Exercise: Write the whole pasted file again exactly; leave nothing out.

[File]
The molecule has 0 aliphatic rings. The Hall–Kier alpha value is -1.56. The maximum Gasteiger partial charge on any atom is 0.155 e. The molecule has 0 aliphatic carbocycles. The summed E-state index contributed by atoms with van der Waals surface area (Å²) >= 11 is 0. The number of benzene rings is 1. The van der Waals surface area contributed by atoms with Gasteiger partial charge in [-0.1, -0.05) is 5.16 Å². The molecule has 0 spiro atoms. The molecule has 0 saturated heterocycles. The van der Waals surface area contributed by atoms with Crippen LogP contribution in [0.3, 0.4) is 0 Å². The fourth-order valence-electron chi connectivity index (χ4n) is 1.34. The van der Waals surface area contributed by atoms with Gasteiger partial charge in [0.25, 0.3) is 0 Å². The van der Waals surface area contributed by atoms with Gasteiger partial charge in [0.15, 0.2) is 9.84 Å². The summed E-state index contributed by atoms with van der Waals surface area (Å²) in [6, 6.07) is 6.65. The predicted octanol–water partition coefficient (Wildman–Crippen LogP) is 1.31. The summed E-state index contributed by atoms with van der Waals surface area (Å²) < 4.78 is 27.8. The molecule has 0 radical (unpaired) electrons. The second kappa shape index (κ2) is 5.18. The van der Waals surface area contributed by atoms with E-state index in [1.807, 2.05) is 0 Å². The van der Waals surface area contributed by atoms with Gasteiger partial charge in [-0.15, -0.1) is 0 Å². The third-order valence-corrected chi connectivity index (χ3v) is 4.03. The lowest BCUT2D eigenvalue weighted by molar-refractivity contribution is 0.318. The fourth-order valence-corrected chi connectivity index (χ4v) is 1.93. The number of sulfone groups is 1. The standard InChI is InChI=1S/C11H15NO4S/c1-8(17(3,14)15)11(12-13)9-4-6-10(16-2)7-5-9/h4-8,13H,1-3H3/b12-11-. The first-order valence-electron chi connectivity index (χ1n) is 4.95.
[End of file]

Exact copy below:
The molecule has 0 aliphatic rings. The Hall–Kier alpha value is -1.56. The maximum Gasteiger partial charge on any atom is 0.155 e. The molecule has 0 aliphatic carbocycles. The summed E-state index contributed by atoms with van der Waals surface area (Å²) >= 11 is 0. The number of benzene rings is 1. The van der Waals surface area contributed by atoms with Gasteiger partial charge in [-0.1, -0.05) is 5.16 Å². The molecule has 0 spiro atoms. The molecule has 0 saturated heterocycles. The van der Waals surface area contributed by atoms with Crippen LogP contribution in [0.3, 0.4) is 0 Å². The fourth-order valence-electron chi connectivity index (χ4n) is 1.34. The van der Waals surface area contributed by atoms with Gasteiger partial charge in [0.25, 0.3) is 0 Å². The van der Waals surface area contributed by atoms with Gasteiger partial charge in [0.15, 0.2) is 9.84 Å². The summed E-state index contributed by atoms with van der Waals surface area (Å²) in [6, 6.07) is 6.65. The predicted octanol–water partition coefficient (Wildman–Crippen LogP) is 1.31. The summed E-state index contributed by atoms with van der Waals surface area (Å²) < 4.78 is 27.8. The molecule has 0 radical (unpaired) electrons. The second kappa shape index (κ2) is 5.18. The van der Waals surface area contributed by atoms with E-state index in [1.807, 2.05) is 0 Å². The van der Waals surface area contributed by atoms with Gasteiger partial charge in [-0.15, -0.1) is 0 Å². The third-order valence-corrected chi connectivity index (χ3v) is 4.03. The lowest BCUT2D eigenvalue weighted by molar-refractivity contribution is 0.318. The fourth-order valence-corrected chi connectivity index (χ4v) is 1.93. The number of sulfone groups is 1. The standard InChI is InChI=1S/C11H15NO4S/c1-8(17(3,14)15)11(12-13)9-4-6-10(16-2)7-5-9/h4-8,13H,1-3H3/b12-11-. The first-order valence-electron chi connectivity index (χ1n) is 4.95.